The accidental discovery of CorningWare in 1958 changed the way Americans cooked, offering a material – fired glass – that was versatile, easy to use and convenient.  Although an immensely popular staple in American kitchens for 40 years, by the late 90s CorningWare’s popularity began to wane.  A number of factors contributed to the downturn, including:

The product’s icon casserole shape was viewed as “old fashioned” and out-of-step with current methods and styles of cooking.  New CorningWare shapes could not be manufactured at the time.

Statistics and trends were conflicting.  Americans increasingly lacked time, role models and even desire to learn the basics of cooking.  Children no longer learned how to cook from family and friends.  Schools reduced or eliminated basic cooking/home economics programs and time-pressed family increasingly relied on take-out food in lieu of the sit-down, home-cooked family dinners.  

CorningWare’s own research indicated, however, that the more comfortable and confident women felt about cooking, the more they cooked and entertained.

Increasingly, when families cooked at all, they were purchasing range top cookware products popularized by TV’s celebrity cooks.

CorningWare, challenged PT&Co. to develop a public relations program that would contemporize the brand and drive awareness of the product’s versatility (freezer to oven/microwave to table), ease of use and time-saving attributes for hurried and hungry families.

Working with a mandated advertising tagline “Find Your Inner Chef,” PT&Co. developed “Find Your Inner Chef @ CorningWare,” a multi-year strategy that utilized the Internet to create the first virtual cooking school using professional instructors to teach the basics of cooking.  The recommendation was for CorningWare, as a market leader, to take the high road and embark upon a campaign to combat widespread “cooking illiteracy” by giving Americans a 24/7 option to learn cooking basics.  While the Internet was overflowing with recipes, no one had yet attempted to utilize culinary professionals to teach the basic skills needed to prepare those great recipes.  By embracing that challenge, CorningWare could reinforce its market leadership while using the Internet to introduce CorningWare’s classic casserole shapes with contemporary recipes to a younger consumer.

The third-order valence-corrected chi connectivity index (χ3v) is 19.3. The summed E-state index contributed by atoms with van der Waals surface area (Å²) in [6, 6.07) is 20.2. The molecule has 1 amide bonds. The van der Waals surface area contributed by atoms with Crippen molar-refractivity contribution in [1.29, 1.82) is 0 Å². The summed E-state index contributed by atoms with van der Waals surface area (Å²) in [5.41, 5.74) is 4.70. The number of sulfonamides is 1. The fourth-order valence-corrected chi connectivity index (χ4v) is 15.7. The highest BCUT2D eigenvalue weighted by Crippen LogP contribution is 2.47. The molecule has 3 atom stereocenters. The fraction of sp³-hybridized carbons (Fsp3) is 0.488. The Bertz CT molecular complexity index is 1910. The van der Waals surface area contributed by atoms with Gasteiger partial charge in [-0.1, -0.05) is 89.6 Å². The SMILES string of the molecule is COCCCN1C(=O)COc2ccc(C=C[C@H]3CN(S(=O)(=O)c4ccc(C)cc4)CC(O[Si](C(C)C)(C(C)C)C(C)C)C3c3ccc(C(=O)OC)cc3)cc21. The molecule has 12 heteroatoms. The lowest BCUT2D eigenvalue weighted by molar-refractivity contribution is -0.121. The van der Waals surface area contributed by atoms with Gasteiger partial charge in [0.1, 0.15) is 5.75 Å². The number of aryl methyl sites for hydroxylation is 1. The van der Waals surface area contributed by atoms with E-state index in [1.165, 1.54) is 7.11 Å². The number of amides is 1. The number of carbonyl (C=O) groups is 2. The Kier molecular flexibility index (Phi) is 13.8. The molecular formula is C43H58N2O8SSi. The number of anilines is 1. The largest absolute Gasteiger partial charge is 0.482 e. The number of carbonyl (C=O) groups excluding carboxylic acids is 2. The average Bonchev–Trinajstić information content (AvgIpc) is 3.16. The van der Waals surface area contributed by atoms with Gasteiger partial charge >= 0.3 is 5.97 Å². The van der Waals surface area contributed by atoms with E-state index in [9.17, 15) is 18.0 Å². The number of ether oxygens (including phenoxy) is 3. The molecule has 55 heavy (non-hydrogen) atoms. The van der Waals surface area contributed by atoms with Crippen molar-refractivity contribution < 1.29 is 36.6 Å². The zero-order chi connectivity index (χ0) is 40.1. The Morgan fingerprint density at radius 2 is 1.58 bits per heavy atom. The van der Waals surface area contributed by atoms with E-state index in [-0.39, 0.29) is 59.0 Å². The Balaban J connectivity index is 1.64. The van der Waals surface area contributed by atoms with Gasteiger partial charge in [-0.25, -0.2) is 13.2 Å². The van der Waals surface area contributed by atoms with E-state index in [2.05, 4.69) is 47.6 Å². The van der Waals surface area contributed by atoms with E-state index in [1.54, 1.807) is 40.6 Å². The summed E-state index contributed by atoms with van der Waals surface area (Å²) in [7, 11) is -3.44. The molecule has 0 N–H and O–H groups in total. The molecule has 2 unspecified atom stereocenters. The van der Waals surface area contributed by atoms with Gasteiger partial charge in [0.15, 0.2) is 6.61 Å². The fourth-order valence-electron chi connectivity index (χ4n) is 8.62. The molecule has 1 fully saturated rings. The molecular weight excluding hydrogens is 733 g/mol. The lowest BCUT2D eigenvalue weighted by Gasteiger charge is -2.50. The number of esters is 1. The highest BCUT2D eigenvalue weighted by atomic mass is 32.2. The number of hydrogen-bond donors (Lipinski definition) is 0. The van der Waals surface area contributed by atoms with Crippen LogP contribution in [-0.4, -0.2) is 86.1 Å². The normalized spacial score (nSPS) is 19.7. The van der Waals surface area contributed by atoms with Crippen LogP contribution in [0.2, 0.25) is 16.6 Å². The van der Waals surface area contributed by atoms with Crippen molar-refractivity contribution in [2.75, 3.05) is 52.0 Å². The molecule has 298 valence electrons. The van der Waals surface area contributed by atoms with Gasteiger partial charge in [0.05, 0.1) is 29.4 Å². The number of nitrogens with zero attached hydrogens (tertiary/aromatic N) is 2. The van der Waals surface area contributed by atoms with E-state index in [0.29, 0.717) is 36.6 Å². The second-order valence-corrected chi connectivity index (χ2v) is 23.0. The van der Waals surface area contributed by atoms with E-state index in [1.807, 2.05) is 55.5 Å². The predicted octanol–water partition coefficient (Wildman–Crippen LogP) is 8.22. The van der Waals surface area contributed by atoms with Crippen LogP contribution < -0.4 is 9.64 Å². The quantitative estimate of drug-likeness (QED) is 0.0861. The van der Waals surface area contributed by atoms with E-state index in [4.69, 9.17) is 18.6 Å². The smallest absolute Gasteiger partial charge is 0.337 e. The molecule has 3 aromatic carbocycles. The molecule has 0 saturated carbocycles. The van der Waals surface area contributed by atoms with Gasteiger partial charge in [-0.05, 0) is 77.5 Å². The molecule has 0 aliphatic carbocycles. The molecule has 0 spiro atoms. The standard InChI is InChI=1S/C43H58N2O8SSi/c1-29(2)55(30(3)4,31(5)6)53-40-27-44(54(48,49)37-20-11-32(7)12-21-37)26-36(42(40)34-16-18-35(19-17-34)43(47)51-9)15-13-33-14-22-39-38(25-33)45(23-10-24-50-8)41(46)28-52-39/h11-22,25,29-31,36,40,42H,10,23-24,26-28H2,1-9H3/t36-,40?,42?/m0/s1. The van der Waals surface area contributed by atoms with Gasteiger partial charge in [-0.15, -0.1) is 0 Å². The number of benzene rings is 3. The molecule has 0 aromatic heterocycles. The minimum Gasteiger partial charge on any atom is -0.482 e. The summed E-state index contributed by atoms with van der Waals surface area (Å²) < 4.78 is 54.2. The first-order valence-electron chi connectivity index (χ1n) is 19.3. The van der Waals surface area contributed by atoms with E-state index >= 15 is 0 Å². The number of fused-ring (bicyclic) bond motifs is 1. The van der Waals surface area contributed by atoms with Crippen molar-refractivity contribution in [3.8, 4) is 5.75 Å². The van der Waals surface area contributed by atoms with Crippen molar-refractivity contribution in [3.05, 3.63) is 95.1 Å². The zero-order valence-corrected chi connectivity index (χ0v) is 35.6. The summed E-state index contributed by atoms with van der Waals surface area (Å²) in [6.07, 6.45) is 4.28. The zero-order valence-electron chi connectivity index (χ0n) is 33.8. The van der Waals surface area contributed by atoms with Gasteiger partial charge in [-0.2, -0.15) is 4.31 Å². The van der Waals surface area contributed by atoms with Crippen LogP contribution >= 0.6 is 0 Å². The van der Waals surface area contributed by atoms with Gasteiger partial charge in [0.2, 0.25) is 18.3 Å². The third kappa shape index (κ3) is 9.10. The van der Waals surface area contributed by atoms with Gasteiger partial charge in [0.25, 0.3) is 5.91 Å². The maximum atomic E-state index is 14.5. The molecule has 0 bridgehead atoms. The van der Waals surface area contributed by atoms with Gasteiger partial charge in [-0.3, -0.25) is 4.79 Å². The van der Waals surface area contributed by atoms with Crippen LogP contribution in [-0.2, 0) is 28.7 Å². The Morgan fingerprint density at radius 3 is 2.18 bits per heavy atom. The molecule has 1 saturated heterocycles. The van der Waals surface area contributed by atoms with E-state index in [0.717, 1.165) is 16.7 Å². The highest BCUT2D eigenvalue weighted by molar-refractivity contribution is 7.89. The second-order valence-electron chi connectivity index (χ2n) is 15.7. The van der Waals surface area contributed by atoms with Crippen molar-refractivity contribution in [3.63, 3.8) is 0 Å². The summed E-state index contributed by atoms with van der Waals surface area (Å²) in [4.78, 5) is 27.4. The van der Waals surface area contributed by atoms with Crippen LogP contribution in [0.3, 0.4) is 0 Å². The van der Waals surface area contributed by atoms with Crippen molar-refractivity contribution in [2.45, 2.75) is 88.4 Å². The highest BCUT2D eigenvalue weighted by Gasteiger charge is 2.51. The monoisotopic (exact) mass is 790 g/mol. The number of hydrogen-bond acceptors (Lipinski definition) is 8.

PT&Co. faced a number of obstacles in developing the campaign including:

Time constraints – We were given only three months to create and finalize all the program elements, including establishing partnerships, building the Web site, planning and executing the launch event and developing all collateral for the initiative;

Budget constraints – CorningWare’s eSchool was given a modest budget and expected to compete with other, more highly funded, e-commerce driven Web sites;

Product constraints – The effort needed to showcase existing products (e.g., “old fashioned” shapes), overcome media perception that CorningWare was no longer relevant and lay the groundwork for a Web site that would ultimately feature new products.


Agency conducted secondary research and discovered the depth of America’s cooking illiteracy, including:   

A 1998 National Pork Producers poll that revealed almost 75% of more than 700 persons who took a simple cooking test failed it;  

A Food Technology report indicating that many modern Americans (young women, husbands, single men and kids) are “kitchen novices” – who say that “they don't know where to begin;”

A McKinsey & Company, Inc. report predicting that by 2005, many Americans would have never cooked a meal from scratch.

CorningWare’s primary research revealed that the more a woman enjoys cooking, the more likely she is to cook meals from scratch and entertain friends and family.  As one of America’s most respected cookware brands, CorningWare was uniquely positioned to help women rediscover the love of cooking.  


To revitalize and contemporize CorningWare to appeal to younger consumers.